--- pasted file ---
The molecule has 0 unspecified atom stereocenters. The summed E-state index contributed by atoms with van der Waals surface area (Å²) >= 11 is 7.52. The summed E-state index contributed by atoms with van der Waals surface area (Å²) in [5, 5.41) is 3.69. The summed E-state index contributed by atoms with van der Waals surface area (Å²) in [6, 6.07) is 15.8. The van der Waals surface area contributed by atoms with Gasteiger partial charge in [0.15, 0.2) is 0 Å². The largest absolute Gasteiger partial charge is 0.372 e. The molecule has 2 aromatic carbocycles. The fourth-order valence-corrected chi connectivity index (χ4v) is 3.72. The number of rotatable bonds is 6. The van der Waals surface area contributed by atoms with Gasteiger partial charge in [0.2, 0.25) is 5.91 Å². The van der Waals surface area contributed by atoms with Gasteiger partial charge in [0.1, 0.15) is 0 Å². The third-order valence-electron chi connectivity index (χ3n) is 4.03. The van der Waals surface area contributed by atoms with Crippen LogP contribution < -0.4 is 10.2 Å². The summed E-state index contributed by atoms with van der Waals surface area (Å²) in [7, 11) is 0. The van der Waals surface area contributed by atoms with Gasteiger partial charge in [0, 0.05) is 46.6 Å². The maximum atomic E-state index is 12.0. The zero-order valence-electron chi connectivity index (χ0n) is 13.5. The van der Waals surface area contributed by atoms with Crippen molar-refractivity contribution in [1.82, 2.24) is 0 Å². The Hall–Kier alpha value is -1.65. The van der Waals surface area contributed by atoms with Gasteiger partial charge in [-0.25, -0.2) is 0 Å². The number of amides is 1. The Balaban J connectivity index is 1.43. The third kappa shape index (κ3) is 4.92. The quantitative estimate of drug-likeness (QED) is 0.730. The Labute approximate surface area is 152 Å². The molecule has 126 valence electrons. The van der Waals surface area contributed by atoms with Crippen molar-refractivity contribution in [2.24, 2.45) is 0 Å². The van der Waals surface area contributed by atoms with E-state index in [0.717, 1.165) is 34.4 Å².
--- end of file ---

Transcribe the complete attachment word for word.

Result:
The molecule has 0 unspecified atom stereocenters. The summed E-state index contributed by atoms with van der Waals surface area (Å²) >= 11 is 7.52. The summed E-state index contributed by atoms with van der Waals surface area (Å²) in [5, 5.41) is 3.69. The summed E-state index contributed by atoms with van der Waals surface area (Å²) in [6, 6.07) is 15.8. The van der Waals surface area contributed by atoms with Gasteiger partial charge in [0.15, 0.2) is 0 Å². The largest absolute Gasteiger partial charge is 0.372 e. The molecule has 2 aromatic carbocycles. The fourth-order valence-corrected chi connectivity index (χ4v) is 3.72. The number of rotatable bonds is 6. The van der Waals surface area contributed by atoms with Gasteiger partial charge in [0.2, 0.25) is 5.91 Å². The van der Waals surface area contributed by atoms with Gasteiger partial charge in [0.1, 0.15) is 0 Å². The third-order valence-electron chi connectivity index (χ3n) is 4.03. The van der Waals surface area contributed by atoms with Crippen LogP contribution < -0.4 is 10.2 Å². The summed E-state index contributed by atoms with van der Waals surface area (Å²) in [7, 11) is 0. The van der Waals surface area contributed by atoms with Gasteiger partial charge in [0, 0.05) is 46.6 Å². The maximum atomic E-state index is 12.0. The zero-order valence-electron chi connectivity index (χ0n) is 13.5. The van der Waals surface area contributed by atoms with Crippen molar-refractivity contribution in [1.82, 2.24) is 0 Å². The Hall–Kier alpha value is -1.65. The van der Waals surface area contributed by atoms with Gasteiger partial charge in [-0.25, -0.2) is 0 Å². The number of amides is 1. The Balaban J connectivity index is 1.43. The third kappa shape index (κ3) is 4.92. The quantitative estimate of drug-likeness (QED) is 0.730. The Labute approximate surface area is 152 Å². The molecule has 126 valence electrons. The van der Waals surface area contributed by atoms with Crippen molar-refractivity contribution in [2.24, 2.45) is 0 Å². The van der Waals surface area contributed by atoms with E-state index in [0.717, 1.165) is 34.4 Å².